Date of Award
Doctor of Philosophy
Electrical and Computer Engineering
Dr. Damon A. Miller
Dr. John W. Gesink
Dr. Melinda E. Koelling
Dr. Cindy L. Linn
Hodgkin-Huxley type conductance-based models can simulate the effect of time-varying injected stimulus currents on the neuron membrane voltage. The dynamics simulated by these model types enables investigation of the biophysical basis of neuronal activity which is fundamental to higher level function. Broadened understanding the basis of nervous system function could lead to development of effective treatment for related diseases, disorders, and the effects of trauma. In this dissertation, optimal control is used with conductance-based neuron models to develop a "Reduced Energy Input Stimulus Discovery Method." Within the method, an objective function balances two competing criteria: tracking a reference membrane voltage resulting from a stimulus current and reducing the squared input stimulus current `energy' of that stimulus current. The technique enables computation of optimal input current stimuli that provide differing emphasis on either reference membrane potential tracking or input stimulus current energy reduction. Differences between mathematically optimal and reference stimulus-response signal pairs serve as a source of investigation for furthering understanding of neural dynamics. The method is applied to investigations including four fundamental bifurcation types in a reduced-order, conductance-based neuron model as well as the classical Hodgkin-Huxley model. Experimental feasibility of the approach is demonstrated by applying optimal current stimuli to neurons of the leech Hirudo verbana using single cell intracellular stimulation and recording techniques with sharp micro- electrodes. Applicability may include finding reduced energy current stimuli for treatment of neurological diseases and prosthesis control.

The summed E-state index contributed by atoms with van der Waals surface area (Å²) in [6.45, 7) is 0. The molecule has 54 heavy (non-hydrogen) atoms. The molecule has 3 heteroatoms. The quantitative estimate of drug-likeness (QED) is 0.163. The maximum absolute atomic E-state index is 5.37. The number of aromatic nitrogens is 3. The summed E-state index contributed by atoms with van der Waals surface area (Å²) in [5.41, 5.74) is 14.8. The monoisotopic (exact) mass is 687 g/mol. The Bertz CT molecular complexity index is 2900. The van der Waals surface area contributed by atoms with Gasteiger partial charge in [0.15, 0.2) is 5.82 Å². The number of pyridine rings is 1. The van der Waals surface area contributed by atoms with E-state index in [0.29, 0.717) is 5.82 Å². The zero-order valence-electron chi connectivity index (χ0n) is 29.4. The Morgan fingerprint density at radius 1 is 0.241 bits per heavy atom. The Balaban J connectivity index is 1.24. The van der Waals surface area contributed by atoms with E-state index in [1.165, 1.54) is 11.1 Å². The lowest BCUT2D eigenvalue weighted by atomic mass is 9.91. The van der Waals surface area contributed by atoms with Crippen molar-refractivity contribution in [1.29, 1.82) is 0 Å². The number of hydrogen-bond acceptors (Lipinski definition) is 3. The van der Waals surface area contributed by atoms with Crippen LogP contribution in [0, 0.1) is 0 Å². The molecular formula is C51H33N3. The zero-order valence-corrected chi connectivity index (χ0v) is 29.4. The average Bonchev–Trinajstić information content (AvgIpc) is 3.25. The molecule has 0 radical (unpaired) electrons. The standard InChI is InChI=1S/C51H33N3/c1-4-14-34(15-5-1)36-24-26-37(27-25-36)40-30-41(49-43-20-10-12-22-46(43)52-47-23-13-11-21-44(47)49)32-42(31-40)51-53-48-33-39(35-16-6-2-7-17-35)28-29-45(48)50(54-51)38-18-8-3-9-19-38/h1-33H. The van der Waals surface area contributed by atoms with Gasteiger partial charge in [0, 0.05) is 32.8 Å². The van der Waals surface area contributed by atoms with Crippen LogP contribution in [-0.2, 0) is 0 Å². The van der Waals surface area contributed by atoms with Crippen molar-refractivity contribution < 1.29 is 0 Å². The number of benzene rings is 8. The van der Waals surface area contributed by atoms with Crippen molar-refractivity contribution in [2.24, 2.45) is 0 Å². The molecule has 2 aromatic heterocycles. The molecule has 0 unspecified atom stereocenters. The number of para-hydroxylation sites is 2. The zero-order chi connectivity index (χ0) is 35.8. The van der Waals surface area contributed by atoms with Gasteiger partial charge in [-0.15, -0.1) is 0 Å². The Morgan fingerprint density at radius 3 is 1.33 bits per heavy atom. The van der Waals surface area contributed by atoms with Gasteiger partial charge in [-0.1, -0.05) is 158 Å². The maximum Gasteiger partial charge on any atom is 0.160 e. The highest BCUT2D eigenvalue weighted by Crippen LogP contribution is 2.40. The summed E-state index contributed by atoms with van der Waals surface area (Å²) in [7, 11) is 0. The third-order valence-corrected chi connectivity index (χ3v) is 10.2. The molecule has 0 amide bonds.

Ellinger, Michael E., "Exploration of Stimulus Current Energy Reduction and Bifurcation Dynamics in Conductance-Based Neuron Models Using Optimal Control Theory" (2015). Dissertations. 583.